J.R.R. Tokens

December 20, 2016

This was almost a post about token theft, but before we talk about stealing things we should probably learn a little bit about them.

You may remember access tokens from our Kerberos marathon, but I would understand if you don’t want to revisit that hour of your life.

Simply put, an access token contains the security information for a logon session. There’s a bit more to it than that, but for our purposes we can just leave it at that. There are two types of access token: Primary and Impersonation. Primary Tokens can only be attached to processes, and Impersonation Tokens can only be attached to threads.

The access token created by the Local Security Authority Subsystem Service (LSASS), lsass.exe, when a user first authenticates to a system and is attached to the user’s shell process, explorer.exe, by the logon service, winlogon.exe.

That was a lot of commas.

Every process started by the user on the user’s behalf inherits the user’s Primary Token, which allows processes to act as an extension of the user’s will, as god and nature intended.

When the user bumps into an access control, LSASS will compare the ACL for the object to the access granted by the access token. If there’s a match, access is granted.

But Primary Tokens are nothing without processes to attach to, and a process is pretty useless unless it’s got threads.

One step deeper down the hole we go.

Processes and the Threads That Love Them

To start with, it’s helpful to understand the difference between a process and a thread, which is something I never really cared about until I tried to write a post about token theft.

A process is like your job (e.g. cubicle jockey), while threads are the tasks you must perform to do your job (go to the meeting, fill in TPS report, etc.). Processes create threads to perform tasks.

When a process starts, it inherits the Primary Token of the process that started it. Threads created by that process inherit the access token of the process. This inherited token is known as an Impersonation Token.

Primary Tokens

So. The access token of the parent process is attached to a process when it is created, going all the way back to when the very fist access token was attached to explorer.exe.

Processes fire off threads to do various tasks, each of which receive an Impersonation Token.

Pretty straightforward.

Impersonation Tokens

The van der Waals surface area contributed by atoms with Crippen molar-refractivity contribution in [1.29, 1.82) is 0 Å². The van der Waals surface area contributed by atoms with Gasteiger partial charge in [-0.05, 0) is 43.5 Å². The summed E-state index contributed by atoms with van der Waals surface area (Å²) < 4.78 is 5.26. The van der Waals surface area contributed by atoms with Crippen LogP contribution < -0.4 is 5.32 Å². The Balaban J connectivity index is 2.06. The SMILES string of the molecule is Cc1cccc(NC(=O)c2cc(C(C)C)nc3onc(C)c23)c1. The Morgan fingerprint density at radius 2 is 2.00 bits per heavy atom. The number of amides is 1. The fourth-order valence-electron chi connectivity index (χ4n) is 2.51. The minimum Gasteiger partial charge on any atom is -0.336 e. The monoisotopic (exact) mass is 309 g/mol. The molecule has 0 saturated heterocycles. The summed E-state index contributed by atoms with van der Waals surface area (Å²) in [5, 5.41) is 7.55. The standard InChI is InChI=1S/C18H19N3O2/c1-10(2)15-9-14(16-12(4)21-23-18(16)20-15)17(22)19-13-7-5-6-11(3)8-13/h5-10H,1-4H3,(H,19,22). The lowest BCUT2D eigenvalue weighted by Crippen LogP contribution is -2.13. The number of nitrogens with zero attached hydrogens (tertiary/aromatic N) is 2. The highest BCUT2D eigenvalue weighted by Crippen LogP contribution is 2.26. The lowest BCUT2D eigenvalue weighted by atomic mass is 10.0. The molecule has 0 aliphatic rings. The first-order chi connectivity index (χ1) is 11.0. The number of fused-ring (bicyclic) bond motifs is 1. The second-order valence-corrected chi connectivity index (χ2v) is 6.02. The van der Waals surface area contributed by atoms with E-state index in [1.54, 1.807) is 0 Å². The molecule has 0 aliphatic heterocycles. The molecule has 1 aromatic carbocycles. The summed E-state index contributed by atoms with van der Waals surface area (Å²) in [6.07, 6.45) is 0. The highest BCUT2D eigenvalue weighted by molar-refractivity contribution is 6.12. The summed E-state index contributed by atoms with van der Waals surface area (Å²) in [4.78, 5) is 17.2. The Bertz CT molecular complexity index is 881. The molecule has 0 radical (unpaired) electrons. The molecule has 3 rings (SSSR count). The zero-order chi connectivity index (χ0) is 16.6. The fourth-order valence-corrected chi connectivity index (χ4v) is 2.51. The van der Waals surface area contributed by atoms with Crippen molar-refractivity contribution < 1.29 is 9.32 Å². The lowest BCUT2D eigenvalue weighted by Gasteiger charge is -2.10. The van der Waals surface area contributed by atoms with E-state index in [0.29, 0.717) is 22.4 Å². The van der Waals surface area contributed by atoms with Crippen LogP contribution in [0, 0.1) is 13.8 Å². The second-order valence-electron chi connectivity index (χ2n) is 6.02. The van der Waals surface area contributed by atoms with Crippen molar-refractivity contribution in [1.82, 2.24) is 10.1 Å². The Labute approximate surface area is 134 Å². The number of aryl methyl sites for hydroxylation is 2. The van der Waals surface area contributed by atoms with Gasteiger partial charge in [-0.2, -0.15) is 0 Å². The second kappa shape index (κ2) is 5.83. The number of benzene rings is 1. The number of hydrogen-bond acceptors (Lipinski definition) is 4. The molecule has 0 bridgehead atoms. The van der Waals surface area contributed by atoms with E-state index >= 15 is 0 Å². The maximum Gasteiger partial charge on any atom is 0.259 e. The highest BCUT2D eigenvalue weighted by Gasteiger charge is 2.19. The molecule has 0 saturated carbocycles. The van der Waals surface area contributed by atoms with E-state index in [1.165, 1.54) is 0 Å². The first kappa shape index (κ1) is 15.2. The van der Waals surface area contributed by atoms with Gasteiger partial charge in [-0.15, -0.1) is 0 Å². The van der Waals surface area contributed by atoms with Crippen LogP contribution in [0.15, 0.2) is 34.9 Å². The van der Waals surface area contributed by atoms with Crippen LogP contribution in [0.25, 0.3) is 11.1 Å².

An Impersonation Token is used when a process needs to become someone else for a little bit to carry out a task. With great power comes great responsibility and, since threads have no ethics, Impersonation Tokens have wisely been partitioned into different levels of privilege, which allows a more granular control of the token.

The client can specify which access level is granted when connecting to a remote system, but this isn’t a dropdown box you’re going to be able to select when connecting. It’s largely up to whoever is writing the code for the software you’re using.

For the sake of clarity, I’m going to refer to Impersonation Tokens at the Impersonate level as Impersonation Tokens and ones at the Delegate level as Delegate Tokens.

Impersonation Tokens are commonly created as a result of Type 3 (network) logons. Delegate Tokens are usually created as a result of interactive logons.

Of all the impersonation levels, Impersonate and Delegate are the most interesting.

Since Impersonation Tokens are typically created with our good friend, the network logon, there are no credentials associated with them. This is because, as we found out earlier, no credentials are sent to the target machine.

Because network logons are wonderful and Impersonation Tokens can’t be used to authenticate to other systems (a scenario known as the double-hop), they’re pretty useless from an attacker’s standpoint.

This leaves us with Delegate Tokens, which can have credentials associated with them, can be used to access other systems, and are generally a billion times more interesting for an attacker.

A Brief Segue about Delegate-Level Impersonation

I had a serious headache trying to figure out what the Account is sensitive and cannot be delegated setting did in Active Directory. I’m still chewing on this one, but as near as I can tell this does not protect your Primary Tokens, because they are a feature, not a bug, and instead just hobbles your Delegate Tokens so they behave more like Impersonation Tokens.

When I tested this in my lab, here’s what I found when using Incognito’s impersonate_token:

I suspect there’s a bit more to this, but for now it’s a safe bet that you should be clicking this box on all of your privileged accounts.


When a user logs on, a Primary Token gets attached to the Windows shell, explorer.exe, which in turn launches pretty much everything else.

Every process started by the user inherits this access token and every thread launched by that process receives an Impersonation Token.

Anywhere a user starts processes, or an application starts processes on behalf of the user, you’ll find tokens.

If an attacker has administrative privileges to a system, they own your access tokens.

So what?

The only reason we care about this in any capacity is: With access to your tokens, an attacker can effectively become you.

Well that’s something.